How Ballad restructured the long-term debt that Wellmont ($411 million at March 31, 2018) and Mountain States ($892 million) brought to the marriage is an interesting story in itself. How Ballad’s leadership utilizes that windfall will have critical implications for the success of the whole merger endeavor and the COPA. And the role debt load has played and will play in the fortunes of the region’s hospital systems can’t be overstated.

The one that didn’t get away – how a merger became an acquisition

Late last fall, as Mountain States and Wellmont’s merger drew close, the subject of tax-exempt bonds and “advance refunding” of high-interest bond debt entered the tax reform debate. The House version eliminated tax-exempt bond financing for non-profits. If bond purchasers’ interest payments from borrowers were taxed, the cost to those borrowers – including Ballad – would increase.

“There was a brief moment of panic,” Levine recalls. Leaders called on former Tennessee Lieutenant Governor Ron Ramsey, who talked with Congresswoman Diane Black, a Tennessean who chairs the budget committee. “She’ll tell you she was very involved in changing the language during conference to permit refinancing,” Levine says.

In the end, the method the systems used to structure the merger trumped even the results of that debate in terms of impact. Leadership created Ballad as a holding corporation that would own both systems, post-merger, allowing their brief continued existence. Due to the systems’ complexity, Levine says, leadership didn’t want to immediately fold both into a new legal structure. “We figured it would be better to create a new holding corporation that would acquire Wellmont and Mountain States and leave all those legal structures in place, and over time we’ll consolidate.”

Debt-wise, that move gave Ballad six months to seek what’s called “acquisition financing.” Had the two systems merged and then formed Ballad, their only refinancing option would have been advance refunding – taking advantage of lower interest rates prior to bonds’ call date – an option tax reform had eliminated.

It got even better. Borrowers who qualified for tax exempt refinancing flooded the market during the early winter to beat the law change. Spring debt issues were rarer, and thus more attractive to investors. Ballad received $5.6 billion in offers as it sought $540 million in fixed-rate financing, Levine said. The new system is restructuring the remainder of the $1 billion using variable rates, with the added advantage of a better rating.

Why it matters so much

Levine says Ballad has a solid plan for long-term success, including meeting the COPA and Cooperative Agreement requirements. “I don’t want to make it sound easy,” Levine says. “It’s not easy. It’s never been done. And so we will certainly stumble and make mistakes along the way.”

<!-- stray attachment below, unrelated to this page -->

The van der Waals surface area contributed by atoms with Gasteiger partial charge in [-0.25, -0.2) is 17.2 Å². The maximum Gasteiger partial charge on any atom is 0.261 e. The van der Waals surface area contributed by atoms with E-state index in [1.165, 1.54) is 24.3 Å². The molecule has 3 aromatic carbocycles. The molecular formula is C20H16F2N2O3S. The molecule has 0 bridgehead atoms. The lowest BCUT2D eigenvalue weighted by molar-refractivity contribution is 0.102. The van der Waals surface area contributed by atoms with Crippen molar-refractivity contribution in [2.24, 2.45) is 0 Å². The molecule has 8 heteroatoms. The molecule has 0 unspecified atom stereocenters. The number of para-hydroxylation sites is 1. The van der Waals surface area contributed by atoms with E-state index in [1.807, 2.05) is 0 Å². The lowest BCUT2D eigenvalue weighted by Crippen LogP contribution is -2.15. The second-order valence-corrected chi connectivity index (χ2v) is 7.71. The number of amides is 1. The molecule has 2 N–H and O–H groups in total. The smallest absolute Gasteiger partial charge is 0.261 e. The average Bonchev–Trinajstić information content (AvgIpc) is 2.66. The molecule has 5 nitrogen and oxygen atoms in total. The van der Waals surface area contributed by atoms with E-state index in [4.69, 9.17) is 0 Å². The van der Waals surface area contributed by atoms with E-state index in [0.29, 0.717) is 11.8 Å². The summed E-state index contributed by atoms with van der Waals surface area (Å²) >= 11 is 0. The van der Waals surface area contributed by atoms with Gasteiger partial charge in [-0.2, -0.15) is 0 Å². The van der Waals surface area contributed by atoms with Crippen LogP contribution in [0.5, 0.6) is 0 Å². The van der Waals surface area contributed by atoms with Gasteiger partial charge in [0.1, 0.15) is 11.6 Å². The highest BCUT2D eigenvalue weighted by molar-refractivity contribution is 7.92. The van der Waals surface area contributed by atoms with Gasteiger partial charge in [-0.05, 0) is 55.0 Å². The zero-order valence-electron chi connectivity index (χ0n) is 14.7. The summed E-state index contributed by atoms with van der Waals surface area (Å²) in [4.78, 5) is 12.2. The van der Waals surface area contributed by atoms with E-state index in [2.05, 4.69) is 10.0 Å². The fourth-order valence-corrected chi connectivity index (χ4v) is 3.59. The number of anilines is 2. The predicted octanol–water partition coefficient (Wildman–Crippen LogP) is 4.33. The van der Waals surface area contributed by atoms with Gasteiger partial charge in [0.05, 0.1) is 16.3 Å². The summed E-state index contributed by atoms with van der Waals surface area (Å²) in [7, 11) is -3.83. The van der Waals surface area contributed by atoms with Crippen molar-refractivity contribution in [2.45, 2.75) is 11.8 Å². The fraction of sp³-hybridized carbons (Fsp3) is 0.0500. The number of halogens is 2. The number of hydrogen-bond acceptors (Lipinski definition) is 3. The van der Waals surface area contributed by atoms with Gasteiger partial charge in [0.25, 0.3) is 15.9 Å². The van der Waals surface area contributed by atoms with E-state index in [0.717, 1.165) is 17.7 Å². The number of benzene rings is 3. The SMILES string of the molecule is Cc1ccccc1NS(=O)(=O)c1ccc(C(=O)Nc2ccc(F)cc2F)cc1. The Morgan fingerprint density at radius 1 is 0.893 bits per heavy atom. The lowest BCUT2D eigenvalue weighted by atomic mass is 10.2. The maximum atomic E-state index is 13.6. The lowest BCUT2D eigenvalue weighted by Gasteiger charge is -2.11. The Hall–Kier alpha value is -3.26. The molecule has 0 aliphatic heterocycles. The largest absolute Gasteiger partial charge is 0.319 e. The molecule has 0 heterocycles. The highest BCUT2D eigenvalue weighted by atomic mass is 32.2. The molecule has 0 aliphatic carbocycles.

Even without the mistakes that inevitably occur in any organization, Ballad faces a heavy lift. While the merged system’s 77 percent market share and historically strong financial performance and operating margins are other positives noted by S&P the report also lists several “offsetting factors.” In addition to the earlier-mentioned COPA compliance challenges, they include poor operating results through seven months of the fiscal year that ends June 30, and challenges with the legacy systems’ integration and the ability to recognize benefits and cost savings initiatives over time.

For Ballad to thrive and meet the states’ expectations, it needs every bit of spare cash flow it can get. Additionally, the system must continue chipping away at debt levels S&P described as “moderately elevated, with debt as a percent of capitalization and debt burden above median levels.” At 3.96 percent through March, Ballad’s debt burden was well above the 2.40 percent median for comparable A-rated healthcare systems. That’s one reason, Levine says, Ballad plans “voluntary debt reduction” – funded through cash flow – of $385 million between fiscal 2021 and 2023. Combined with regular payments that would notch Ballad’s debt down 44 percent over five years according to the S&P report and put its debt ratios much more in line with peers.

Debt was a double-edged sword for Mountain States for years. The system long used it as a tool, starting with its formation in the late 1990s when it purchased five hospitals from for-profit competitor Columbia/HCA. The debt load continued increasing through former CEO Dennis Vonderfecht’s creation of a “hub and spoke” system as MSHA grew and gained regional market share. The results generally included strong financial performance and market share, but the ratings agencies typically mentioned the system’s maximum annual debt service (MADS) ratio as a primary reason for keeping its rating at BBB+.  Nonetheless, “it was effective,” Levine says of the strategy. Krutak agrees.

“You compare where we were in operating ratios, liquidity ratios, everything was well above what we needed to be A-rated except for the leverage ratios,” Krutak recalls of past days at Mountain States. “We knew we had higher debt ratios than what everyone liked, but all of that debt was the result of a planned borrowing from a strategic standpoint as we grew the system and acquired these facilities. It wasn’t just debt issues for routine equipment. Each of those issues was in our plan.”